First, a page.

The conservatives are tilting at windmills, as McCain now has 821 delegates, needing only 370 to secure the nomination.  Upcoming primaries where McCain would be expected to do well include Wisconsin (Feb. 19: 40 delegates), Indiana (May 6: 57 delegates), Ohio (March 4: 88 delegates) and Pennsylvania (April 22: 74 delegates).  Huckabee’s chances to even be a gadfly until the convention will probably be determined by the March 4 Texas primary.  McCain victories in Ohio and Texas would give him another 228 delegates.  A McCain victory in Ohio or Texas would also make it mathematically impossible for Huckabee to win outright.

Momentum is now clearly with Obama, who has won eight straight contests over the suddenly-shaky Clinton, and McCain, who has broken a recent string of Huckabee protest vote victories.  It’s certainly far from over, at least on the Democratic side.  A President Huckabee would be a disaster, a strange amalgam of tax increases, statist policy and an ultra-conservative social agenda. You’d get an amendment to remake the Constitution in God’s image, policies to ban unapproved food, drink and other vices, and tax increases to pay for it all.  President Clinton redux would be equally bad; her aborted efforts at remaking the health care system the first time around show just what to expect, and the fact that her support comes from old-line Democratic interest groups suggests that she wouldn’t even be able to claim the centrist New Democrat mantle her husband tried to claim.  McCain and Obama may not be ideal (McCain’s anti-First Amendment campaign finance reform agenda comes to mind), but they look positively wonderful in comparison.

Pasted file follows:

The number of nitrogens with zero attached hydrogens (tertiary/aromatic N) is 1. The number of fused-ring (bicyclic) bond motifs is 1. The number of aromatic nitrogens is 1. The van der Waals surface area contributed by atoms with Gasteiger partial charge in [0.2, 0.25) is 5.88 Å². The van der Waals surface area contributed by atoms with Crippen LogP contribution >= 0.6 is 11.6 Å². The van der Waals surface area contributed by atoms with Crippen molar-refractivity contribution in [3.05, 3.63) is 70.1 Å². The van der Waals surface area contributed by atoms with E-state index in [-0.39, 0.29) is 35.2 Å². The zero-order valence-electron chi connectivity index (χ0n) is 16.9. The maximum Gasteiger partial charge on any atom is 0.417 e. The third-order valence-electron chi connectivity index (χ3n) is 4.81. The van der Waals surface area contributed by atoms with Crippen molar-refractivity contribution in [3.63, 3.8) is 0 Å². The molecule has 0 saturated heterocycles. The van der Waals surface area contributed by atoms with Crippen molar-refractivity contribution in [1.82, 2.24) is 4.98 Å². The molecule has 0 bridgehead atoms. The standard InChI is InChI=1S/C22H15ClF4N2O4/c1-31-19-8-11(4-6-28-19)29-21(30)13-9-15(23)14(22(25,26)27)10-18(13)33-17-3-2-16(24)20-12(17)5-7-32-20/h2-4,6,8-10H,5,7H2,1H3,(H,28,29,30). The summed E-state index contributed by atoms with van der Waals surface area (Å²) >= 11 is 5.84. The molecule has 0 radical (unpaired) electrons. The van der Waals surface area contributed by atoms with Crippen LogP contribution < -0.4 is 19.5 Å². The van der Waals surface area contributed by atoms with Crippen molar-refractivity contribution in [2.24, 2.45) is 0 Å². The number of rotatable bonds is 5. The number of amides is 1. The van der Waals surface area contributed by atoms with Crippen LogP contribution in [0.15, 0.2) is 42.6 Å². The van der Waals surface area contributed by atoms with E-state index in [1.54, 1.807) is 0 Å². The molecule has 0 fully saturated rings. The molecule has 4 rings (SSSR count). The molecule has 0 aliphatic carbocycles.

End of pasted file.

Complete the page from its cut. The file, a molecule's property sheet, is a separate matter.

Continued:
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Hillary’s Problems With the Truth

Posted by Fred on January 23, 2008

Bill Clinton was one of our more veracity-challenged Presidents, which is a notable accomplishment, given that politicians have a questionable relationship with the truth to begin with.  His wife is apparently no better, given her recent attacks on Barack Obama.

First Hillary said that Obama “really liked the ideas of the Republicans” over the past fifteen years as part of his general praise for Ronald Reagan’s dynamism.  What Obama actually said was